The National Hockey League skated along the edge of a cliff eight years ago and lived to talk about it. The league is in self-destruct mode again, and it may not survive the loss of another season.
Players have been locked out since Sept. 15, when the collective bargaining agreement with owners expired. Talks between the NHL and the players’ association, including revenue sharing, resumed this week.
Many players have left North America to play in Europe, Russia, and elsewhere. Even if a settlement were reached today, there wouldn’t be any NHL games until at least December.
The Winter Classic game between the Detroit Red Wings and the Toronto Maple Leafs, scheduled for New Year’s Day at the University of Michigan’s Big House, was canceled this month. The game was expected to draw more than 100,000 people — the largest crowd ever to attend a hockey game.
Money is the issue, just as it was eight years ago. In 2004, owners wanted a salary cap and a 24 percent pay cut for players. They got what they wanted, but it cost a whole season.
The lost season cost owners and players a lot of money. It hurt hockey’s reputation and drove away fans. The league rebounded because of major changes in the game to lift fan interest.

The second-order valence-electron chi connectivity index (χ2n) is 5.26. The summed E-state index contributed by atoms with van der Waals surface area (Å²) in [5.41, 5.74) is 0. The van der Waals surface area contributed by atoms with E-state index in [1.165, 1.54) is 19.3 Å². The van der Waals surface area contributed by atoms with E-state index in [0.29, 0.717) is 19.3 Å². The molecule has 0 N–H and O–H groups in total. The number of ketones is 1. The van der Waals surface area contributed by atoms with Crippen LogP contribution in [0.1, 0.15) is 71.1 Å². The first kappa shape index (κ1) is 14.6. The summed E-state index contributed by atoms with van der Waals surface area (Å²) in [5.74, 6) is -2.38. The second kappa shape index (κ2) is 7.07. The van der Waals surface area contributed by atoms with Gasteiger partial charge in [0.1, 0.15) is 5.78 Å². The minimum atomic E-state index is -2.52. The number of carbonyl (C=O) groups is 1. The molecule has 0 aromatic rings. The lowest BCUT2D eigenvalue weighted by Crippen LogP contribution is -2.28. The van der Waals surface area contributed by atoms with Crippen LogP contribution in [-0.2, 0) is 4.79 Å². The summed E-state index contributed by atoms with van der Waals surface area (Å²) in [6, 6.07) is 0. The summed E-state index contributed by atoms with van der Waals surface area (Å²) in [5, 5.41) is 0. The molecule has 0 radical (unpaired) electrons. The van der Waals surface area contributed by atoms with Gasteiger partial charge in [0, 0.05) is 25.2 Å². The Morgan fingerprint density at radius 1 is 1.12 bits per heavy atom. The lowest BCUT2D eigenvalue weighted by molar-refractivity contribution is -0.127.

Now, owners want to reduce the players’ share of revenues again. Their initial offer was a 24 percent cut, from 57 percent to 43 percent. Later, they softened their demand to a 50-50 split. Players appear willing to accept 52 percent.
Owners also want to defer payments for current contracts. Paying players later would save team owners a lot of money, and cost the players involved a bundle.
The problem is that owners vying for top players agreed to big contracts that they now say they can’t afford, even though NHL hockey revenues have increased by more than 50 percent.
Hard-core fans aren’t at risk. They will come back. But there aren’t that many rabid hockey fans in the Sun Belt, where many teams now are located.
Losing a whole season could cost the league the casual fans it has worked so hard to woo. Those fans are especially important in places such as Dallas and Atlanta, where teams without storied hockey traditions depend on them.
Hockey already is the weakest of the major American sports leagues. Owners and players need to be careful they don’t make the league irrelevant.